Segovia that is a city of central Spain is located in the central part of the province of Castilla. It’s an ancient and elegant small town, half of which is a mountain and half of which is a plain. It is called “the ancient city of Rome”. Segovia is known for its 2000-year-old Roman aqueduct and the roast suckling pigs. The ancient city and the aqueduct are listed as world cultural heritage. The city is definitely suitable for those who love history, love architecture, love to walk, love slow life, and of course, also for meat lovers.
1. Roman Aqueduct
The Roman aqueduct was built in the era of ancient Roman Trajan, and is still intact. The Segovia aqueduct is made of khaki granite and is quite solid. The aqueduct is 813 meters in length and is divided into two layers. It consists of 148 arches and is 30.25 meters above the ground. The original purpose of the aqueduct constructed by the Romans was to introduce the water of the Frio Rive into the city. Therefore, ancient Roman engineers dredged a canal with an average slope of 1%. The only natural obstacle of this great project is how to cross the Clamor River. In order to cross the river, they had to use large pieces of masonry that were in four parts. The water channel consists of a double arched hole supported by 128 columns. This amazing double arched building is a pride of Segovia.
2. Segovia Cathedral
The Segovia Cathedral was built in the highest point of the ancient city of Segovia during the reign of Carlos V. in 1525 by the architect Juan Gil de Hontanon. It was built in the old site where the original Romanesque church (built in 1520) was burned. The newly built church also utilized some of the remaining of the original old church. The church was officially open in 1678. An altarpiece called “Compassion” in the church was produced in 1571 by Juan de Huone. The elegant Gothic church is known as the “Queen of the Cathedral”.
3. Segovia Castle
Alcazar Castle is located at the intersection of the Eresma River and the Clamores River. The castle in the Disney cartoon “Snow White” is based on this castle. It is located at the western end of the city of Segovia. Built on the cliff, Segovia Castle has an excellent view for the strategic considerations. There is a moat more than 10 meters deep at the entrance to prevent the enemy from attacking. During the Roman rule, the castle was reinforced. In the castle, There are traces of Moorish culture everywhere such as the complex decorations that are common in the Moorish culture painted on the plaster in bright colors. The most worth visiting is Sala de las Pinas whose ceiling is decorated with 392 pineapple-shaped stalactites. A three-dimensional sculpture on the stone pillar in the King Room tells the story of the bloody battle of 52 kings in Spain’s lost land retreat.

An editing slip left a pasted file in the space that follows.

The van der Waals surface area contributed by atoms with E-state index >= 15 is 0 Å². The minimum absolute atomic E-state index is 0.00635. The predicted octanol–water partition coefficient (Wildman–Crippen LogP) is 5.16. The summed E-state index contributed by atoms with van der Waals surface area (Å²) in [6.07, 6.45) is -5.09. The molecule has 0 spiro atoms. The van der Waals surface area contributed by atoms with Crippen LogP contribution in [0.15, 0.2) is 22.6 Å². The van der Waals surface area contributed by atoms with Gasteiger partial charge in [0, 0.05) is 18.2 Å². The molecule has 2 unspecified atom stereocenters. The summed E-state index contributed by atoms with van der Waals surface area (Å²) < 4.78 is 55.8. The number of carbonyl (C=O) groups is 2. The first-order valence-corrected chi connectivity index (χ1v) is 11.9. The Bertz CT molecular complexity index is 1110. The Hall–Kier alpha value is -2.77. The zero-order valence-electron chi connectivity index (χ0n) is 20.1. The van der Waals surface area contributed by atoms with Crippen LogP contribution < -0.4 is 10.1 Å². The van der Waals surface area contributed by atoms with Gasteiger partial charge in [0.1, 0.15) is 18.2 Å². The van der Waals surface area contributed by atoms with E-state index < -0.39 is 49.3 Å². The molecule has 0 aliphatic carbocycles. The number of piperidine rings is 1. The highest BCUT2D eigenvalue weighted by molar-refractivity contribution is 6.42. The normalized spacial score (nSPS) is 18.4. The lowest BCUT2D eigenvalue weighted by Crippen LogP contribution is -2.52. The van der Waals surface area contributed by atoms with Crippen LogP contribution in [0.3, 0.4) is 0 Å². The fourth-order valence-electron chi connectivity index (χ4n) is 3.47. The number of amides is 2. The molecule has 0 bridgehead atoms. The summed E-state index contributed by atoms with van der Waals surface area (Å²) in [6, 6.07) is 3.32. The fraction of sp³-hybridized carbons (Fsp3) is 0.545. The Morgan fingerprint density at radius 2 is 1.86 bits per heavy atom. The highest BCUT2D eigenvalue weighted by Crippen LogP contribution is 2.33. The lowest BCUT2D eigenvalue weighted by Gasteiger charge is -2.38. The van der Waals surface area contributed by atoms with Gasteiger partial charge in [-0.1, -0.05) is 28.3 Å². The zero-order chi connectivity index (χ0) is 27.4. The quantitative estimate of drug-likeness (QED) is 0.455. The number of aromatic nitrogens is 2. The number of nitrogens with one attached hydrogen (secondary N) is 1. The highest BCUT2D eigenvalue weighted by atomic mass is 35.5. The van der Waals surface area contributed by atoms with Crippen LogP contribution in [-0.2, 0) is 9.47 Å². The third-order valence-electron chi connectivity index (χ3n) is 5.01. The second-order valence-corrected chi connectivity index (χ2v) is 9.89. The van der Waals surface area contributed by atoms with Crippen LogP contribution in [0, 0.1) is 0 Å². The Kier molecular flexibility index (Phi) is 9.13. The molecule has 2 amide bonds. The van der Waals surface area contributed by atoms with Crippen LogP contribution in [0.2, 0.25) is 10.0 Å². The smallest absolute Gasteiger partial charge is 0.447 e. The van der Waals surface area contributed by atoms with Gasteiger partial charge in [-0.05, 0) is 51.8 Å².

4. Martin Square
St. Martin Square is the most attractive square in Segovia and the bronze sculpture in the middle of the square is the hero of Segovia – Juan Bravo. People who used to live here are very rich, and the mermaid statues of a fishtail on each pillar of the church connecting the square are different, so the square is also called “the square of rich man” , “Mermaid Square”. There are the 12th-century St. Martin’s Church and the Roseau Tower built in the 14th century surrounded the square.
5. Mayor Square
Mayor Square is the heart of the ancient city of Segovia and the surrounding buildings are very eye-catching. On the east side of the square is a Gothic building with Romanesque elements – the Miguel Church, which is an inconspicuous earth-red church with beautiful colored spires. There is the Segovia City Hall built in 1610 and the Juan Bravo Theatre built in 1917 surrounding the square. The most beautiful building is the Segovia Cathedral which is known as the “dowager in the cathedral.”
6. Martin Cathedral
The St. Martin Cathedral built in the 12th century combine the Mudhar-style towers and arched buildings with Romanesque semi-circular arches. The beautiful arcade is higher than the street with a row of stone pillars supporting each arch, and each stigma is engraved with different patterns. The middle part of the church was built in the 14th century with red brick material. The inner nave is Romanesque and the apse is baroque, which fully demonstrates the mix style of the church.
7. Roseau Tower
The Roseau Tower built in the 14th century is also in the Mudhar style. This tower was originally used as a defense building. The tower was once used to prisoners and it has a gloomy and mysterious beauty. An attraction that is ignored if you don’t pay attention but it tells the story in its way.
8. San Antonio de Ral Monastery
The San Antonio de Ral Monastery was originally a royal palace that has a Gothic style exterior and a Mudhar-style cloister and an extremely rich ceiling. The monastery was once the summer retreat of Anliku IV. The design of the monastery’s zenith combines the Gothic and Mudhar styles. The exterior is magnificent with a high appreciation value.
9. San Miguel Church
San Miguel Church is located next to the Mayor Square. It has a beautiful colored spire and is a Gothic red church with Romanesque elements. It used to be the site where Isabella I was crowned the Queen of Rastilla, but the church now you see was not the one that Isabella I declared to inherit the throne. The old church collapsed in 1532 and the church at present was rebuilt in 1558.
10. La Granja
La Granja is located 11km southeast of Segovia. It is located in the beautiful natural scenery at the foot of the Guadarrama Mountains. There is a palace built in the 18th century and a wide garden. There is fresh air and the historic castle. The internal decoration is full of fun. Whether it is the lamp on the head or the floor under the feet, maybe it was imported from the neighbors for hundreds of years.